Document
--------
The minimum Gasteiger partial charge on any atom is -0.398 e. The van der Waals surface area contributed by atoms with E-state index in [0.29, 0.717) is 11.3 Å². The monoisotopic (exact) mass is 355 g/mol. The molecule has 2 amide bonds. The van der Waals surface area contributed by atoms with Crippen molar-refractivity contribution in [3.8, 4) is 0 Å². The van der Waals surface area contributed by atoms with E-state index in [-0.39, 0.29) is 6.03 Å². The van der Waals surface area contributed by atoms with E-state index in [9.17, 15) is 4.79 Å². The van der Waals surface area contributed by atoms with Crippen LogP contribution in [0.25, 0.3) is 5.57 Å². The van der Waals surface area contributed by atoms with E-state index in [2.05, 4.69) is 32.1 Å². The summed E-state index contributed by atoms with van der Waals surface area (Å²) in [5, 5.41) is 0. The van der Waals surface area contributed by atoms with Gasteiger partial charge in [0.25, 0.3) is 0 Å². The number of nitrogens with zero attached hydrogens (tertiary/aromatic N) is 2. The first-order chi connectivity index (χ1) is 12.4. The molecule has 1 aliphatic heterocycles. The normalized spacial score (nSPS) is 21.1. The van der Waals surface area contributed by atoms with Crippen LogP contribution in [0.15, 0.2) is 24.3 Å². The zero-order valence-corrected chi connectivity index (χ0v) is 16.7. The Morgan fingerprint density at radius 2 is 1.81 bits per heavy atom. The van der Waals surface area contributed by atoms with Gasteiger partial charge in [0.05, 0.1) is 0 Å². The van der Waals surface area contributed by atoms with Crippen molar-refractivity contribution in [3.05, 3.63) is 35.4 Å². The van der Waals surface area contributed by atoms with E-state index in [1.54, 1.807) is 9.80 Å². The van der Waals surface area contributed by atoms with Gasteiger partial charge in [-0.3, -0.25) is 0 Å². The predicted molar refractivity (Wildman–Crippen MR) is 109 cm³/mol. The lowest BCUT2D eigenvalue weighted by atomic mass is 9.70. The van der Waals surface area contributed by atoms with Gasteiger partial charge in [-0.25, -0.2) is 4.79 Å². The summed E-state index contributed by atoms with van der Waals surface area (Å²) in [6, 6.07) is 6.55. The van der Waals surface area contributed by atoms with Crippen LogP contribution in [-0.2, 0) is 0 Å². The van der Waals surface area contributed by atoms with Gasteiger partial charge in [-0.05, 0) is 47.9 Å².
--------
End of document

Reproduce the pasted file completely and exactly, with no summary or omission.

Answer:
The minimum Gasteiger partial charge on any atom is -0.398 e. The van der Waals surface area contributed by atoms with E-state index in [0.29, 0.717) is 11.3 Å². The monoisotopic (exact) mass is 355 g/mol. The molecule has 2 amide bonds. The van der Waals surface area contributed by atoms with Crippen molar-refractivity contribution in [3.8, 4) is 0 Å². The van der Waals surface area contributed by atoms with E-state index in [-0.39, 0.29) is 6.03 Å². The van der Waals surface area contributed by atoms with E-state index in [9.17, 15) is 4.79 Å². The van der Waals surface area contributed by atoms with Crippen LogP contribution in [0.25, 0.3) is 5.57 Å². The van der Waals surface area contributed by atoms with E-state index in [2.05, 4.69) is 32.1 Å². The summed E-state index contributed by atoms with van der Waals surface area (Å²) in [5, 5.41) is 0. The van der Waals surface area contributed by atoms with Gasteiger partial charge in [0.25, 0.3) is 0 Å². The number of nitrogens with zero attached hydrogens (tertiary/aromatic N) is 2. The first-order chi connectivity index (χ1) is 12.4. The molecule has 1 aliphatic heterocycles. The normalized spacial score (nSPS) is 21.1. The van der Waals surface area contributed by atoms with Crippen LogP contribution in [0.15, 0.2) is 24.3 Å². The zero-order valence-corrected chi connectivity index (χ0v) is 16.7. The Morgan fingerprint density at radius 2 is 1.81 bits per heavy atom. The van der Waals surface area contributed by atoms with Gasteiger partial charge in [0.05, 0.1) is 0 Å². The van der Waals surface area contributed by atoms with Crippen molar-refractivity contribution in [3.05, 3.63) is 35.4 Å². The van der Waals surface area contributed by atoms with E-state index in [1.54, 1.807) is 9.80 Å². The van der Waals surface area contributed by atoms with Gasteiger partial charge in [-0.3, -0.25) is 0 Å². The predicted molar refractivity (Wildman–Crippen MR) is 109 cm³/mol. The lowest BCUT2D eigenvalue weighted by atomic mass is 9.70. The van der Waals surface area contributed by atoms with Gasteiger partial charge in [-0.25, -0.2) is 4.79 Å². The summed E-state index contributed by atoms with van der Waals surface area (Å²) in [6, 6.07) is 6.55. The van der Waals surface area contributed by atoms with Crippen LogP contribution in [-0.2, 0) is 0 Å². The van der Waals surface area contributed by atoms with Gasteiger partial charge in [-0.05, 0) is 47.9 Å².